- Movie Rating -

The Commuter (2018)

| January 11, 2018

The Commuter is a bait-and-switch action picture that’s got good bait and a very weak switch.  You’ve already seen this movie.  Trust me, dear reader.  You’ve been through the paces.  Even if you’re not accustomed to attending Liam Neeson’s endless string of identi-kit January action butt-kickers like Flight Plan, Non-Stop, Unknown, Run All Night and those insufferable Taken sequels, then chances are you’ve already seen every rendition of this film in everything from Die Hard to The Bourne movies to The Fugitive to John Wick.  Even Super 8 and Source Code can be referenced here.  That’s a nice way of saying, there’s nothing new here.  It’s the kind of weak sauce action nonsense that is made to fill sparsely attended theaters in mid-January.

Liam Neeson, for the ba-jillionth time, plays a good, but world-weary family man who gets caught up in the machinations of a group of criminals who wrap him up in a devious plan that is far more complicated than it really needs to be.  He’s Mike MacCauley a former cop-turned-insurance salesman who works in mid-town Manhattan and goes to work one day and is immediately terminated.  That’s a problem because he’s got two mortgages and a son who is about to start college.

On his way home, he takes the same Metro North commuter train that he has taken for the past ten years.  What is different about this day is that he winds up in a conversation with the woman named Joanna (Vera Farmiga) who says she’s doing a study in human behavior then lays out a scenario that sounds hypothetical: Someone on this very train, using the alias Prynne, is carrying something that doesn’t belong to them.  The upfront prize is $25,000 and another $75,000 when the object is recovered.  This sounds like a sweet deal given his sudden financial woes, but there are some issues.  He doesn’t know the identity of Prynne, only that he must locate this person and quickly attach a tracking device at which point the person will be killed, and the job must be done before the train reaches its destination.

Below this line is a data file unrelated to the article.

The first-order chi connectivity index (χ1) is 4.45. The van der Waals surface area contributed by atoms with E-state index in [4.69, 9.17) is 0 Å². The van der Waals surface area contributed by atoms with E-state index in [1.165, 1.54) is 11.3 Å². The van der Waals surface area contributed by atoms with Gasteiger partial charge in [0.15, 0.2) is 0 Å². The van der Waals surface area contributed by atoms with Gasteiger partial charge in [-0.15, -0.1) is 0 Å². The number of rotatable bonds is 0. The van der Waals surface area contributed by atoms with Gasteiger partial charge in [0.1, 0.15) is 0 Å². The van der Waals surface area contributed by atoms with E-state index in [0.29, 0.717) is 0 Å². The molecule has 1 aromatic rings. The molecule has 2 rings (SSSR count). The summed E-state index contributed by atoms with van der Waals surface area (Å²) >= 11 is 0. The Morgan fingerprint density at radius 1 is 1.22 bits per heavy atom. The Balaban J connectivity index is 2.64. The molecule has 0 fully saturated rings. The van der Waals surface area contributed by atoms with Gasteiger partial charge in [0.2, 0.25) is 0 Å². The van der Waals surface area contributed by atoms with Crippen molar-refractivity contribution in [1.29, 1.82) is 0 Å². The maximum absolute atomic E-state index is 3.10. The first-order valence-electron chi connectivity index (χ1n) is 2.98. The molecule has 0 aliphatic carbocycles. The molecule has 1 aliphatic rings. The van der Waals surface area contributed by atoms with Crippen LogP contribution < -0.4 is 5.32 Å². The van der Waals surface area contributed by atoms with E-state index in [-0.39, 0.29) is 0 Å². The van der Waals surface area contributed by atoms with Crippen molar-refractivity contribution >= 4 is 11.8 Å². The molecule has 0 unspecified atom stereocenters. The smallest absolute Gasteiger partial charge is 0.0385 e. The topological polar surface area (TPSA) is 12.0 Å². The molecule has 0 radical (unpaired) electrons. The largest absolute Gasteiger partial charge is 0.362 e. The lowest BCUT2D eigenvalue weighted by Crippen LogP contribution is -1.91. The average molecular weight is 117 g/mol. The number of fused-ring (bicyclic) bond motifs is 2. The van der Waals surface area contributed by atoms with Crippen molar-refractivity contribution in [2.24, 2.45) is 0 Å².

The plot thickens.  Who is the passenger?  What have they stolen?  Why have they stolen it?  What happens if the person reaches their final destination?  All of these questions inevitably have to be answered, the problem is that as each layer of the plot is revealed, and you watch the movie come apart at the seams.  Farmiga and company put Neeson through a series of dangerous scenarios – up to and including threatening his family, of course – that work to create action set pieces but that in the larger diabolical scheme seems wildly overcomplicated.  I would defy anyone to watch this movie and then sensibly try and explain why Neeson’s character had to do all of this.

What results is a very weak, very top heavy Hitchcockean thriller that opens up an intriguing scenario that gets dumber and sillier as it goes along.  The plot is clumsily bated by the fact that apparently Farmiga has connections and attachments and an off the train who manage to magically turn up and do nasty things whenever Neeson tries to veer off the plan.  When 60 year-old Neeson is hanging from the bottom of the train like Indiana Jones, I checked out.

For what it is, The Commuter might make an interesting Friday evening at home in your Netflix queue or if it turns up on cable some time, but it’s too silly for a first run at the theater.

About the Author:

Jerry Roberts is a film critic and operator of two websites, Armchair Cinema and Armchair Oscars.
(2018) View IMDB Filed in: Action